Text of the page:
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India Currents gave me a voice in days I was very lost. Having my articles selected for publishing was very validating – Shailaja Dixit, Executive Director, Narika, Fremont
This is jointly reported by Geetika Pathania Jain and Ritu Marwah.
Akshay Kumar has recently become the muse to the orifice. Fresh on the heels of Toilet: Ek Prem Kahani, a scatalogical homage to the policies of Swachh Bharat, comes Padman, moving the focus a few inches away to spread a social message on menstrual hygiene. Disgusting? Shocking? Certainly, the villagers are quick to rule the protagonist, Lakshmi, a pervert for his experiments with low-cost sanitary pads. Lakshmi’s character is loosely based on Tamil Nadu’s “menstrual man” Arunachalam Muruganantham. In a story of perseverance and entrepreneurial zeal worthy of a Silicon Valley techpreneur, Lakshmi plods along, butting his head against social and religious taboos, enduring scorn from his family and community, till his sheer bloody mindedness, literal and figurative, is finally rewarded.
The urban-chic Pari Walia, played by Sonam Kapoor, recognizes Lakshmi’s genius and encourages him to apply for an award from the prestigious Indian Institute of Technology (IIT). A triumphant arc in a journey that ends with redemption, a Padma Sri award and forgiveness from his squirming-with-shame wife and relatives ensues. Padma Sri for a Padman. Too many puns to count.
The film manages to critique the divide between urban and rural India and the challenge to make the slightest shift in tradition-bound rural society. In some sense, it is a timely sequel to Padmaavat, released last week.
Dressed in red and white, the ladies of the Bay led by Sheetal Gokhale, Kavita Agrawal and Nirupama Chebiyam went to watch Padman. The ladies who were Padmavatis of the Bay last month now hit the movie scene in support of menstruation without shame. Carrying placards, sanitary towels and smiles the ladies were raising social awareness about menstruation and raising funds for non-profit organizations called “Touch-a-life.” http://touchalife.org/ The Pink Brigade, an NGO in India, SAVE, as well as Empower Excel. Last month the ladies had gone dressed as Padmavatis to watch the movie Padmavat and raised money for the India Literacy Project.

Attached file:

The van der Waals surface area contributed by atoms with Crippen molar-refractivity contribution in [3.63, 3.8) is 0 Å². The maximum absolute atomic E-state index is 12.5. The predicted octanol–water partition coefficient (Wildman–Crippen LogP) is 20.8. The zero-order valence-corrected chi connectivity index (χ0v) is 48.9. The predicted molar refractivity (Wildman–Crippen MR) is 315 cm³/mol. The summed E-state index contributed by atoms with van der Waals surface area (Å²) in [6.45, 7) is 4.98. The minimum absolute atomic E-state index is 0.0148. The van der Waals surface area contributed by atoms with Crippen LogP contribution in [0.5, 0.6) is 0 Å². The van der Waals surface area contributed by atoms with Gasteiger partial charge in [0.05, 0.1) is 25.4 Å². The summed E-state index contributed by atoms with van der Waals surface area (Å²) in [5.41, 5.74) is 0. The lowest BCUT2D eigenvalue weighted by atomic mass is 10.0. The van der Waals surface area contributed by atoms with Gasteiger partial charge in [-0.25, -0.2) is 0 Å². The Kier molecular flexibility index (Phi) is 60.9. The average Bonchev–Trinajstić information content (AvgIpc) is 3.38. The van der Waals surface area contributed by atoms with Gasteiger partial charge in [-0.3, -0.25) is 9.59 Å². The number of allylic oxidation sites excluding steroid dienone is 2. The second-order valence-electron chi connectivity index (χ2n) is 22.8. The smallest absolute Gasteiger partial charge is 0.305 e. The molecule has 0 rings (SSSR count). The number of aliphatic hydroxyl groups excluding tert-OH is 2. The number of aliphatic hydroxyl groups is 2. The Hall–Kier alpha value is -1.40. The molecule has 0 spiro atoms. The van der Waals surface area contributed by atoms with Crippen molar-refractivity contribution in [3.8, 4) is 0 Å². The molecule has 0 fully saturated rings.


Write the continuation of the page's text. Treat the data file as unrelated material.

The ladies that just wanna have fun, pav bhaji and mango lassi, generously donated by Shital Ashar, joined the the ranks of people fighting myths that control women. “Like I mentioned,” said Chitra Ram to Sheetal Gokhale while designing the placards, “Don’t use religion to control women.”
And as ladies of the Bay, they played with ideas from the valley. “My software is not compatible with your regressive version 1840. Please Upgrade. We need innovators that can change society; not just ones who make bigger cars and brighter phones,” wrote Chitra on the group’s Facebook wall.
The movie that was released across 3,350 screens worldwide; 2,750 screens in India and 600 screens overseas was also a plea towards Indian politicians to drive their attention towards sanitary pads and making it mandatory across institutions.
Here are some comments from the movie-goers:
Tanuja Bali – Loved the movie, from writing, acting to directing.. it’s a must watch.
Seema Khan – His (Akshay Khanna’s) film “Toilet” was also really a public service message. Hopefully it had an impact on public policy. I liked the movie despite the topic!
Poornima Kumar – I met the real PadMan at an INK conference in 2013. He talked about the travails of coming up with a cheaper design. He was a character one won’t forget very soon.
Anita Mehta had the last word when she wrote “Most women in India cannot afford sanitary napkins and make do with with dirty rags or worse. Kudos to this husband wife team for making a film highlighting the indignities women suffer during their periods, and telling the incredible true story of a villager who invented a low cost sanitary napkin. Menstrual hygiene is still an alarmingly taboo subject in India, with education and urbanity unable to prevent, for instance, a woman with her period from attending family rituals. There is an infuriating notion of the unclean attached to the period — a notion that makes little sense in a country full of mother-goddesses.”